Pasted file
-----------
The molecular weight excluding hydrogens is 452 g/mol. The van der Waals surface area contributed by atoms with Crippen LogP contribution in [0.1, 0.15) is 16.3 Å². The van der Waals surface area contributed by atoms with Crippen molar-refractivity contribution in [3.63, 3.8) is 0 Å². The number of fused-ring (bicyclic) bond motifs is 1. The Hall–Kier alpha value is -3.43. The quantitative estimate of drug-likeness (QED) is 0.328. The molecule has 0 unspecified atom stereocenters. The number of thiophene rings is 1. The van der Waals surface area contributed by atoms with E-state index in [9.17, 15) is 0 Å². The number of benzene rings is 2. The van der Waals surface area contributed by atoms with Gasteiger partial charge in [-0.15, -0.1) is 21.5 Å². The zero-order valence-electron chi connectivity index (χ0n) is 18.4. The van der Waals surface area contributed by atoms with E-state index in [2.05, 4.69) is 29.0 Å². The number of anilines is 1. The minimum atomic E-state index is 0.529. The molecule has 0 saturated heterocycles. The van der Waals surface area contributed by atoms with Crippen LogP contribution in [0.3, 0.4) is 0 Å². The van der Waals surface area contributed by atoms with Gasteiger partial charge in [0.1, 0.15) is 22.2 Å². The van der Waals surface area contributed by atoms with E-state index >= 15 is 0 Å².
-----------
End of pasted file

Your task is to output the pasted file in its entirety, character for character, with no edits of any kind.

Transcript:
The molecular weight excluding hydrogens is 452 g/mol. The van der Waals surface area contributed by atoms with Crippen LogP contribution in [0.1, 0.15) is 16.3 Å². The van der Waals surface area contributed by atoms with Crippen molar-refractivity contribution in [3.63, 3.8) is 0 Å². The number of fused-ring (bicyclic) bond motifs is 1. The Hall–Kier alpha value is -3.43. The quantitative estimate of drug-likeness (QED) is 0.328. The molecule has 0 unspecified atom stereocenters. The number of thiophene rings is 1. The van der Waals surface area contributed by atoms with E-state index in [9.17, 15) is 0 Å². The number of benzene rings is 2. The van der Waals surface area contributed by atoms with Gasteiger partial charge in [-0.15, -0.1) is 21.5 Å². The zero-order valence-electron chi connectivity index (χ0n) is 18.4. The van der Waals surface area contributed by atoms with E-state index in [2.05, 4.69) is 29.0 Å². The number of anilines is 1. The minimum atomic E-state index is 0.529. The molecule has 0 saturated heterocycles. The van der Waals surface area contributed by atoms with Crippen LogP contribution in [0.3, 0.4) is 0 Å². The van der Waals surface area contributed by atoms with Gasteiger partial charge in [0.1, 0.15) is 22.2 Å². The van der Waals surface area contributed by atoms with E-state index >= 15 is 0 Å².